Truth is most often used to mean in accord with fact or reality, or fidelity to an original or to a standard or ideal.
The commonly understood opposite of truth is falsehood, which, correspondingly, can also take on a logical, factual, or ethical meaning. The concept of truth is discussed and debated in several contexts, including philosophy and religion. Many human activities depend upon the concept, which is assumed rather than a subject of discussion, including science, law, and everyday life.
Philosophical logic refers to those areas of philosophy in which recognized methods of logic have traditionally been used to solve or advance the discussion of philosophical problems. Sybil Wolfram lists the study of argument, meaning, and truth in particular, while Colin McGinn includes identity, existence, predication, necessity, and truth as the main topics of his book on the subject. In the same vein, philosophical logic is often understood to address extensions and alternatives to classical logic—the so-called non-classical logics. Texts such as John P. Burgess' Philosophical Logic, the Blackwell Companion to Philosophical Logic, or the multi-volume Handbook of Philosophical Logic (edited by Dov M. Gabbay and Franz Guenthner) emphasize this latter usage, addressing both the formal aspects of these topics and their applications to associated philosophical problems.
& ∨ ¬ ~ → ⊃ ≡ | ∀ ∃ ⊤ ⊥ ⊢ ⊨ ∴ ∵
Political philosophy is the study of such topics as politics, liberty, justice, property, rights, law, and the enforcement of a legal code by authority: what they are, why (or even if) they are needed, what, if anything, makes a government legitimate, what rights and freedoms it should protect and why, what form it should take and why, what the law is, and what duties citizens owe to a legitimate government, if any, and when it may be legitimately overthrown, if ever. In a vernacular sense, the term "political philosophy" often refers to a general view, or specific ethic, political belief or attitude, about politics that does not necessarily belong to the technical discipline of philosophy. In short, political philosophy is the activity, as with all philosophy, whereby the conceptual apparatus behind such concepts as aforementioned are analyzed, in their history, intent, evolution and the like.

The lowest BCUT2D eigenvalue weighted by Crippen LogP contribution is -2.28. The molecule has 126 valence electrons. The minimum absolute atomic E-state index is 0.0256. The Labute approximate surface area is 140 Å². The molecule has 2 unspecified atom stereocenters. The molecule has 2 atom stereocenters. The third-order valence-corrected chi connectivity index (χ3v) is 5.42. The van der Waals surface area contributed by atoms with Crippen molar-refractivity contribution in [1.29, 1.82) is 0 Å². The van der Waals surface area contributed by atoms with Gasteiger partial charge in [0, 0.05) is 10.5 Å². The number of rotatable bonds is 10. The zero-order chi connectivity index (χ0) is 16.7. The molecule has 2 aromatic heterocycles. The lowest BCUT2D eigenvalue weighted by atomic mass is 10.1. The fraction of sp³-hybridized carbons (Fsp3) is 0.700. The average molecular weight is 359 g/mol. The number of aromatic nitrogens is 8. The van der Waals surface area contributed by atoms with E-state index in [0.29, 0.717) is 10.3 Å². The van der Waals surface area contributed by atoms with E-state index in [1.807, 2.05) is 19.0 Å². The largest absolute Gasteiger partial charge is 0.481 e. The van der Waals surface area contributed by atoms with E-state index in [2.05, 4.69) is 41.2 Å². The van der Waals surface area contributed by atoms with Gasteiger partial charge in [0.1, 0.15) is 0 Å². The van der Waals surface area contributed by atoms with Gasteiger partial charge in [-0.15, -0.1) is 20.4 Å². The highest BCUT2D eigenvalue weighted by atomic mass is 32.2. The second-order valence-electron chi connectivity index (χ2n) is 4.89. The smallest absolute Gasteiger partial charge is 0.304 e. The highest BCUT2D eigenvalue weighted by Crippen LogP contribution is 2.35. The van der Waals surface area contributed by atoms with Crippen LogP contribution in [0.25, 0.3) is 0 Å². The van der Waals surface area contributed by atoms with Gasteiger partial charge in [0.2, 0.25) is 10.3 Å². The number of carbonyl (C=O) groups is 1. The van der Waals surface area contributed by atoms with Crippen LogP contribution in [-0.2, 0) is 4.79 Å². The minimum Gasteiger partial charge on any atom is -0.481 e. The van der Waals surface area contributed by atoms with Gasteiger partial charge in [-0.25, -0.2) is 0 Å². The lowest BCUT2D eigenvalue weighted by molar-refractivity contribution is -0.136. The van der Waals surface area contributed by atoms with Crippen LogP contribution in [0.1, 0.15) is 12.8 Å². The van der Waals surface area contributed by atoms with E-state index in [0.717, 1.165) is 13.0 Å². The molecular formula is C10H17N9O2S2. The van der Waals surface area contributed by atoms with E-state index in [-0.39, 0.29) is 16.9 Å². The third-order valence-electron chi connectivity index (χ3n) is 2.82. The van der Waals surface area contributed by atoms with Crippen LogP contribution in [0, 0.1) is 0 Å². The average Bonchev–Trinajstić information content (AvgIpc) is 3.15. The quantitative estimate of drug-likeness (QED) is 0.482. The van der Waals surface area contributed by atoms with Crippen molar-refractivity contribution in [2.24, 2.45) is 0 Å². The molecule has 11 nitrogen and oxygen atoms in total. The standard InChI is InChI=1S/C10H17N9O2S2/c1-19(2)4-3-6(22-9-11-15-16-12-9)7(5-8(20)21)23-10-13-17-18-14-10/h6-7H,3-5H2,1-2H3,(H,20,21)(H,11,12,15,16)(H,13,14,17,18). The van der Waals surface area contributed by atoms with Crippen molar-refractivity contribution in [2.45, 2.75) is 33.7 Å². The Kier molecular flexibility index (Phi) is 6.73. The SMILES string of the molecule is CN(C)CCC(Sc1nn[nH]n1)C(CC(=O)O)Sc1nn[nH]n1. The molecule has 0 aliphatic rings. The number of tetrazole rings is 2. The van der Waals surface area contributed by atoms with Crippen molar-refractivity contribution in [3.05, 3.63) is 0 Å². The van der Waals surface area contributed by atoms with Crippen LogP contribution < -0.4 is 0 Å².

A double-barreled question (sometimes, double-direct question) is an informal fallacy. It is committed when someone asks a question that touches upon more than one issue, yet allows only for one answer. This may result in inaccuracies in the attitudes being measured for the question, as the respondent can answer only one of the two questions, and cannot indicate which one is being answered.
Many double-barreled questions can be detected by the existence of the grammatical conjunction "and" in them. This is not a foolproof test, as the word "and" can exist in properly constructed questions.
Algeria · Nigeria · Sudan · Ethiopia · Seychelles
Uganda · Zambia · Kenya · South Africa
Afghanistan · Pakistan · India
Nepal · Sri Lanka · Vietnam
China · Hong Kong · Macau · Taiwan
North Korea · South Korea · Japan
Malaysia · Singapore · Philippines · Thailand
A social issue (also called a social problem, societal ill, social ill, or social situation) is an issue that relates to society's perception of a person's life, moral character, occupation, etc.. Different cultures have different perceptions and what may be "normal" behavior in one society may be a significant social issue in another society. Social issues are distinguished from economic issues. Some issues have both social and economic aspects, such as immigration. There are also issues that don't fall into either category, such as wars.
Thomas Paine, in Rights of Man and Common Sense, addresses man's duty to "allow the same rights to others as we allow ourselves". The failure to do so causes the birth of a social issue.